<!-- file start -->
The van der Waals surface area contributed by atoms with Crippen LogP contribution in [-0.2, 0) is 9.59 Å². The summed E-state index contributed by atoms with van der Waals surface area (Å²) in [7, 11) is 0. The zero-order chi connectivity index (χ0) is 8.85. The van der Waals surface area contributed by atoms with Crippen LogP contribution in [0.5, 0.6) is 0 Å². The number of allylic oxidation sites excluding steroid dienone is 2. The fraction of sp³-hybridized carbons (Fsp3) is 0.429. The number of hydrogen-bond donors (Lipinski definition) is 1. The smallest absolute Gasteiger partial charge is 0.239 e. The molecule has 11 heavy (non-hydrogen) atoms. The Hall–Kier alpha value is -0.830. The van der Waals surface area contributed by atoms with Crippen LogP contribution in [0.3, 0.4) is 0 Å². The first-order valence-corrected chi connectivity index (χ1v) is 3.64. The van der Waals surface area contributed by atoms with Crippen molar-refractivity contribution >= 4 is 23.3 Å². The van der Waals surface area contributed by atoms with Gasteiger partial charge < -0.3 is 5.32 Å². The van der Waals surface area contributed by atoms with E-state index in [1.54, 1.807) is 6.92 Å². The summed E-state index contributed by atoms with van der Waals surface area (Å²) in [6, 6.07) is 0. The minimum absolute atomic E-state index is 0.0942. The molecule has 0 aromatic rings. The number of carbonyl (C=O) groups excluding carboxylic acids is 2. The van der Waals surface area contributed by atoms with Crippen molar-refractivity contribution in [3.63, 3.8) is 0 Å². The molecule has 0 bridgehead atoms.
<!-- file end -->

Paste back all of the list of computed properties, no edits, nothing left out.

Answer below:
The van der Waals surface area contributed by atoms with Crippen LogP contribution in [-0.2, 0) is 9.59 Å². The summed E-state index contributed by atoms with van der Waals surface area (Å²) in [7, 11) is 0. The zero-order chi connectivity index (χ0) is 8.85. The van der Waals surface area contributed by atoms with Crippen LogP contribution in [0.5, 0.6) is 0 Å². The number of allylic oxidation sites excluding steroid dienone is 2. The fraction of sp³-hybridized carbons (Fsp3) is 0.429. The number of hydrogen-bond donors (Lipinski definition) is 1. The smallest absolute Gasteiger partial charge is 0.239 e. The molecule has 11 heavy (non-hydrogen) atoms. The Hall–Kier alpha value is -0.830. The van der Waals surface area contributed by atoms with Crippen LogP contribution in [0.3, 0.4) is 0 Å². The first-order valence-corrected chi connectivity index (χ1v) is 3.64. The van der Waals surface area contributed by atoms with Crippen molar-refractivity contribution >= 4 is 23.3 Å². The van der Waals surface area contributed by atoms with Gasteiger partial charge < -0.3 is 5.32 Å². The van der Waals surface area contributed by atoms with E-state index in [1.54, 1.807) is 6.92 Å². The summed E-state index contributed by atoms with van der Waals surface area (Å²) in [6, 6.07) is 0. The minimum absolute atomic E-state index is 0.0942. The molecule has 0 aromatic rings. The number of carbonyl (C=O) groups excluding carboxylic acids is 2. The van der Waals surface area contributed by atoms with Crippen molar-refractivity contribution in [3.63, 3.8) is 0 Å². The molecule has 0 bridgehead atoms.